Charles Dickens' classic Yuletide tale is one of the most popular tales of personal redemption in world literature, and has been adapted many times for presentation on film and on stage.
A magical tale of love frustrated, tested, and finally triumphant, A Midsummer Night's Dream has always been one of Shakespeare's most popular plays. It is also one of his most accessible, and its broad humor remains vivid and compelling to this day. On the serious side, as a dramatic examination of love in all its guises - romantic, conjugal, filial, parental, and patriotic - A Midsummer Night's Dream has never been surpassed.
Rosmersholm is a play surrounding the deep and intense political and cultural change in Norway in the middle of the 1880s, a period during which the traditional ruling class were forced to relinquish their right to impose their ideals on the rest of society. We follow Johannes Rosmer, a pastor who has resigned from his position; Rebecca West, a woman who sees Rosmer's potential and believes she can help him to realize his dream of creating a world of "happy, noble people"; and Headmaster Kroll, Rosmer's former best friend.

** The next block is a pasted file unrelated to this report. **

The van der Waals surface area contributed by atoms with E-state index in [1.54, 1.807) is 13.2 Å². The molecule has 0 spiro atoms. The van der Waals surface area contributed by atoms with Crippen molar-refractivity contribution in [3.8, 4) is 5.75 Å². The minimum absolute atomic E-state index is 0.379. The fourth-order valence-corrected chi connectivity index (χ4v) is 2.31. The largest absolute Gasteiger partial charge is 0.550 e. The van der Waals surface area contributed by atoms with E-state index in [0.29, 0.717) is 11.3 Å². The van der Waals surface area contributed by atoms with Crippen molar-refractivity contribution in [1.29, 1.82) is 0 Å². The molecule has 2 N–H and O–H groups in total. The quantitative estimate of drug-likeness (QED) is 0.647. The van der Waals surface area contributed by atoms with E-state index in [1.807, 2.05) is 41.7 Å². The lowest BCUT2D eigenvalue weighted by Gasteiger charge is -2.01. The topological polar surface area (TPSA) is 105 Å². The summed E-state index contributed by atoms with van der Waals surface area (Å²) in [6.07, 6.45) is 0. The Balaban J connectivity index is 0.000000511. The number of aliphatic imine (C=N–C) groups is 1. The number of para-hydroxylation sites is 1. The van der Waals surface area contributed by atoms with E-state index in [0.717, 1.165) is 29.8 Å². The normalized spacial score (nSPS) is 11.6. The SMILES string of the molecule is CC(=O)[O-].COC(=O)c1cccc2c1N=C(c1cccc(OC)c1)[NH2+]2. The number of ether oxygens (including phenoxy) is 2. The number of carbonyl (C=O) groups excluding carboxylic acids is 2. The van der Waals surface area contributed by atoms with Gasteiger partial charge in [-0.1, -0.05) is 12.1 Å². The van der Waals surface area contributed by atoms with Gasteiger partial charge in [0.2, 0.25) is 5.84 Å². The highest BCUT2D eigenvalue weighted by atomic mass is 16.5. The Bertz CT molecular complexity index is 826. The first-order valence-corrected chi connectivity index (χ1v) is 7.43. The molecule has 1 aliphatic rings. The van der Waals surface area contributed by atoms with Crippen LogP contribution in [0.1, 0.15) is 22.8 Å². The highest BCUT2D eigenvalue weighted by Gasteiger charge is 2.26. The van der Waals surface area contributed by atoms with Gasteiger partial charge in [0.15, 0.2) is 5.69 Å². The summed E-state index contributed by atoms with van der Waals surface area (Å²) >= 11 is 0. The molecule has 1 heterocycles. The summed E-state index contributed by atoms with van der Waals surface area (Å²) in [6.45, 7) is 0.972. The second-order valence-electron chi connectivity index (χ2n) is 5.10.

Interplanetary visitor Moop has been sent on a mission: to investigate Christmas. When he meets Santa, Moop discovers that there is rather more to Earth's greatest festival than he had expected.
Shakespeare's King Lear ranks with Sophocles' Oedipus as a tragic hero destroyed by his own good intentions. From the moment when Lear unfolds his darker purpose, we are drawn into an ineluctable chain of events that leads through betrayal, deceit, destructive family conflict, reconciliation, despair, and death. Considered by many to be the most grueling of Shakespeare's tragedies.
Santa is in trouble - he catches a cold at the most inconvenient time of the year. As he rests in bed, he ponders anxiously: Who will deliver the presents this year?